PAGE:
A bill to decrease Delaware’s realty transfer tax from 4% to 3% was released from the House Administration Committee Wednesday.
Introduced by Rep. Bill Bush, D-Dover, House Bill 358 would make law of something Rep. Mike Ramone, R-Pike Creek South, has been preaching for years: reducing the cost of Delaware’s real estate transfer tax after it was increased during financially difficult years.
The realty transfer tax is levied on the purchase price of the home and is usually split between the buyer and seller, unless otherwise negotiated.
Delaware currently has the highest realty transfer tax in the nation.
In 2017, Delaware’s realty transfer tax was effectively raised from 3% to the present level of 4%. The move was made as part of a revenue-generating package to bridge a major budget gap.
The move to cut the tax comes after two years of raging sales in the housing market, leading to tax windfalls for state and local governments.
The market is also facing rising interest rates designed to slow inflation. That has some real estate experts expecting a slow down in sales, partly because of the lack of new housing.
The revenue from the 4% realty transfer tax is split between state and local governments.
The state currently gets 62.5% of the proceeds, with the local presiding government collecting the remaining 37.5%.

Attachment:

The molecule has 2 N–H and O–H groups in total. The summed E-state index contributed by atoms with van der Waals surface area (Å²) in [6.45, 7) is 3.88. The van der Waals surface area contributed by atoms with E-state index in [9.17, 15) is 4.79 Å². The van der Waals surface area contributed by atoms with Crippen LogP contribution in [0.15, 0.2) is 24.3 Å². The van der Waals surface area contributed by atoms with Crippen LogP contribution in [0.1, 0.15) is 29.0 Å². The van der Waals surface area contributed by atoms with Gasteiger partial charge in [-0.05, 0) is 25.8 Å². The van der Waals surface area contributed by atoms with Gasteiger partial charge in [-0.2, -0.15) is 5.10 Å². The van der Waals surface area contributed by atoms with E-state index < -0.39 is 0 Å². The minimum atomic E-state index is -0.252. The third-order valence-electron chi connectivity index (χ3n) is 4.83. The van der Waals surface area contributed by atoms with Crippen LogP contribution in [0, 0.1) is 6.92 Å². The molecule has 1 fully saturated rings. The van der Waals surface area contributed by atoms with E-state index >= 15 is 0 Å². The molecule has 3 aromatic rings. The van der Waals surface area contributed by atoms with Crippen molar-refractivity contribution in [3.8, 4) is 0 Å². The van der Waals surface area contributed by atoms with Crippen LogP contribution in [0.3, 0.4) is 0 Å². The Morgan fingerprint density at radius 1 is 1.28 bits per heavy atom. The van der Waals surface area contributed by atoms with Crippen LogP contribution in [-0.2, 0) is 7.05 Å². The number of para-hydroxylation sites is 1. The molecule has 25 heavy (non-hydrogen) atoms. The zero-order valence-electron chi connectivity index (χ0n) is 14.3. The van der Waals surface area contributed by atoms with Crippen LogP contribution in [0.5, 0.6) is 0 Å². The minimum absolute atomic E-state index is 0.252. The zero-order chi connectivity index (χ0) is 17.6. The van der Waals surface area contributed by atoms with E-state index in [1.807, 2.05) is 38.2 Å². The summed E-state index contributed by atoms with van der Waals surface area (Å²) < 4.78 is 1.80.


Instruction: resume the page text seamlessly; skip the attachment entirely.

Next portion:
The new bipartisan bill would reverse the state’s 2017 tax hike, restoring the effective combined realty transfer tax to 3%.
Under the measure, only the state’s share of the revenue would be impacted. The revenue flowing to local governments from home sales would be unchanged.
According to Long & Foster Real Estate, the median price of a home sold in Delaware as of February was $335,000.
HB 358 would reduce the transaction cost for the sale of such a home by almost $3,400.
Based on the latest estimates from the Delaware Economic and Financial Advisory Council, HB 358 would allow homebuyers and sellers to collectively retain more than $100 million annually.
Rep. Valerie Longhurst, D-Delaware City, said she’d support the bill on the House floor if an amendment is attached to make the bill sunset, or expire, after a number of years.
House Speaker Pete Schwartzkopf, D-Rehoboth Beach, voted to release the bill but warned it would have to go through Appropriations Committee because the Senate has already passed the fiscal year 2023 budget and the House hopes to pass it Thursday.
All five members of the House Administration Committee voted to release the bill.
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